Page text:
Britain will not block US 'ghost ships'

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Two toxic "ghost ships" sold for scrap to a British company will be towed across the Atlantic after getting the all-clear from British safety authorities.

The Marine and Coastguard Agency announced yesterday that it would not block attempts to tow the two former US Navy vessels from Virginia to Teesside, despite intense criticism from environmentalists.

The two 58-year-old vessels, the Canisteo and Caloosahatchee, are part of a 13-strong flotilla of rusting vessels which was bought for £16m by Able UK - a recycling firm in Hartlepool. They are contaminated by poly-chlorinated biphenyls, asbestos and old diesel fuel.

The two ships come from a pool of over 100 decommissioned US navy vessels and cargo boats, known as the "ghost fleet", which have been laid up for decades on the James River on the eastern seaboard of the US.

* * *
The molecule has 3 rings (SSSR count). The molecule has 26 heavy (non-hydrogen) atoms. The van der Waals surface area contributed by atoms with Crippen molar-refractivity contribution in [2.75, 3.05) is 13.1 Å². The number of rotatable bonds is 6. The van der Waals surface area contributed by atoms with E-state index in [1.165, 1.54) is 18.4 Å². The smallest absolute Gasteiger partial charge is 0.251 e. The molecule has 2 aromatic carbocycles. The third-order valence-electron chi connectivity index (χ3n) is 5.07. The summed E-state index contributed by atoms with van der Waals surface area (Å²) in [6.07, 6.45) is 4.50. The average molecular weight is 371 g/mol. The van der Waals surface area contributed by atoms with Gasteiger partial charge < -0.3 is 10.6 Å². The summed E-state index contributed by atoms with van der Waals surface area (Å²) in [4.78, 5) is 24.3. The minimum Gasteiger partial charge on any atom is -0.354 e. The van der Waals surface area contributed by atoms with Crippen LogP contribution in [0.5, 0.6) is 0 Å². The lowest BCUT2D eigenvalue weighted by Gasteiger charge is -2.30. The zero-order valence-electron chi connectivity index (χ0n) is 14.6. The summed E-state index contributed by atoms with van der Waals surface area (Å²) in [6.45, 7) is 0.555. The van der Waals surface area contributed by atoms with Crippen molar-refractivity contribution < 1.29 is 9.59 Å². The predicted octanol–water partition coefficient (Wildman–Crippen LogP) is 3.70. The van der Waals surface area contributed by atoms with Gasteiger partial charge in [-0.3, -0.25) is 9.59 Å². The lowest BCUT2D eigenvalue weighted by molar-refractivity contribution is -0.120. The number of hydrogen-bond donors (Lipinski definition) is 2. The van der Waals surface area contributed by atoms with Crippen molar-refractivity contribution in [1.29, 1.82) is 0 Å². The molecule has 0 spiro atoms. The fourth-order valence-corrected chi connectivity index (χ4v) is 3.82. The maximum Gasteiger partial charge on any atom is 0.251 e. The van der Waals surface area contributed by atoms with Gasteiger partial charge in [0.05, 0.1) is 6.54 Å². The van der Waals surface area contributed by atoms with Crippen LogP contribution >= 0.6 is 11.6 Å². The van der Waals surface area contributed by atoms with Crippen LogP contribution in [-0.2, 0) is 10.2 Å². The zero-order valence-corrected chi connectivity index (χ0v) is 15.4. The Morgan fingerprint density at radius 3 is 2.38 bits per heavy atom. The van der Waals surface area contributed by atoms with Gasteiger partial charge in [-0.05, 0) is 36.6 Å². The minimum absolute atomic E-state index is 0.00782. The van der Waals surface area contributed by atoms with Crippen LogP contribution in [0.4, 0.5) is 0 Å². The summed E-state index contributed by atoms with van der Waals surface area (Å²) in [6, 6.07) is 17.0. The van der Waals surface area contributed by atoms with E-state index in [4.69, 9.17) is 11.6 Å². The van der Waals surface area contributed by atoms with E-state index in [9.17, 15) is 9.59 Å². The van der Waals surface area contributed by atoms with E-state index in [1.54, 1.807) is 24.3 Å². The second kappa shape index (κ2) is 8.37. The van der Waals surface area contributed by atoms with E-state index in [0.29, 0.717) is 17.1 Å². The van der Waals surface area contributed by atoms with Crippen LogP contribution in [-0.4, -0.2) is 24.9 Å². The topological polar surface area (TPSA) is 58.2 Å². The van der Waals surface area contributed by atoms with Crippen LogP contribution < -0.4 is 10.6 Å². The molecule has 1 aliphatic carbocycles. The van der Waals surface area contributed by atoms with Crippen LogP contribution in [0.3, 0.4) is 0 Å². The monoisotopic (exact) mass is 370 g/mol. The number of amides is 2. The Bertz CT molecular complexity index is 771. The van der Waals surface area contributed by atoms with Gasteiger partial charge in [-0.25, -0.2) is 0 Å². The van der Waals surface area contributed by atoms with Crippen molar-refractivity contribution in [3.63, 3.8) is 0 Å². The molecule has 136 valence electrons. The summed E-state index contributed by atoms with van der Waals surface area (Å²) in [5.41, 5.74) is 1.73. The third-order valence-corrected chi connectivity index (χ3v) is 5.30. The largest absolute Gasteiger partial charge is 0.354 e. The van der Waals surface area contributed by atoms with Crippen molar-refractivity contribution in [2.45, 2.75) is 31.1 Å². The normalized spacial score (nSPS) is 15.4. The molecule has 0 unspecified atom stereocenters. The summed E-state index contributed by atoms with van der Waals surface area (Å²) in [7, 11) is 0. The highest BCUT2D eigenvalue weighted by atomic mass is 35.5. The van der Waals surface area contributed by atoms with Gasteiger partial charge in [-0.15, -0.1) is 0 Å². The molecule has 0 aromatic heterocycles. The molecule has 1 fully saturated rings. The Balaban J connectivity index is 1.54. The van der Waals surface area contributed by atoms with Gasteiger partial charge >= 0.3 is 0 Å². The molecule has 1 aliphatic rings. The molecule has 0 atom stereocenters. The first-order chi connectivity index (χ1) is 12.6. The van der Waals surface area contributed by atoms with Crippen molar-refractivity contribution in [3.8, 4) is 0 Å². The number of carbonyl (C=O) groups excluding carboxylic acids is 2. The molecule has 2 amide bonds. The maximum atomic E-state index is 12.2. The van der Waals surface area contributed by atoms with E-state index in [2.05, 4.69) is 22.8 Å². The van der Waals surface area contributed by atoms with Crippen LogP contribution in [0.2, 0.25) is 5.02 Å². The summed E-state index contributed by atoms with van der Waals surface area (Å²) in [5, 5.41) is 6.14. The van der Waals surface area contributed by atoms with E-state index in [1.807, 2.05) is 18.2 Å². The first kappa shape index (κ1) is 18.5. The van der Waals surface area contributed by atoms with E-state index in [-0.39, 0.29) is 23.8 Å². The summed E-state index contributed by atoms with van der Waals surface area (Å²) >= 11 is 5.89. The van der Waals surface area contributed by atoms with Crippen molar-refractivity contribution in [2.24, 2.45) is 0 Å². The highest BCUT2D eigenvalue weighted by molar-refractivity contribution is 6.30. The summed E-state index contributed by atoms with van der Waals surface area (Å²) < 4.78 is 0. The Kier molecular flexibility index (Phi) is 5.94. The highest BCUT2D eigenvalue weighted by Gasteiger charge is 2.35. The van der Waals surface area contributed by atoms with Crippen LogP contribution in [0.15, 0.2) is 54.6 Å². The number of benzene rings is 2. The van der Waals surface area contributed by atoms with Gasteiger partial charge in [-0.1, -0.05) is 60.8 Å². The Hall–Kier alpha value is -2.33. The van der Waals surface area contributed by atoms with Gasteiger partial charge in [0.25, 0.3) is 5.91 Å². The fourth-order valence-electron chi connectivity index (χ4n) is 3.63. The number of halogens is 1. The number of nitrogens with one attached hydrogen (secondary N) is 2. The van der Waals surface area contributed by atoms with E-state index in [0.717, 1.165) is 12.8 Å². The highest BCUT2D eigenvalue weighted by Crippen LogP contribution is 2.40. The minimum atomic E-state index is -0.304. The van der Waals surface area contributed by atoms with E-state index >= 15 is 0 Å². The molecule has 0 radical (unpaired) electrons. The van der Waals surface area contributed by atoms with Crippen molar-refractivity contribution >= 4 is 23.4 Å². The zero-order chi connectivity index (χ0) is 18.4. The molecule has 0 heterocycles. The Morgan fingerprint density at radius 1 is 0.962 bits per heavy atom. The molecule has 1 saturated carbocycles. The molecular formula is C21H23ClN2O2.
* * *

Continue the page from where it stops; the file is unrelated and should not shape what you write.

The environment group Friends of the Earth was furious at yesterday's decision since Able UK has yet to get planning permission or environmental clearance to build the facility needed to break up the boats.

Tony Juniper, director of FoE, said: "These clapped-out, toxic boats should be disposed of in the US, and not sent on a hazardous 22-day journey across the Atlantic.

"People in the North-east will be justified in feeling badly let down by English Nature and the Environment Agency. These agencies appear to have done more to help this risky project proceed than protect the environment of Teesside."

However, Robin Middleton, the Government's maritime salvage adviser, said the decision had been cleared with the Irish, French and Belgian authorities, as well as British agencies such as English Nature.

"Clear and detailed contingency and passage arrangements were finally agreed late yesterday between the various jurisdictions and Able UK," he said. The Marine and Coastguard Agency would "closely monitor" the towing operation, he added.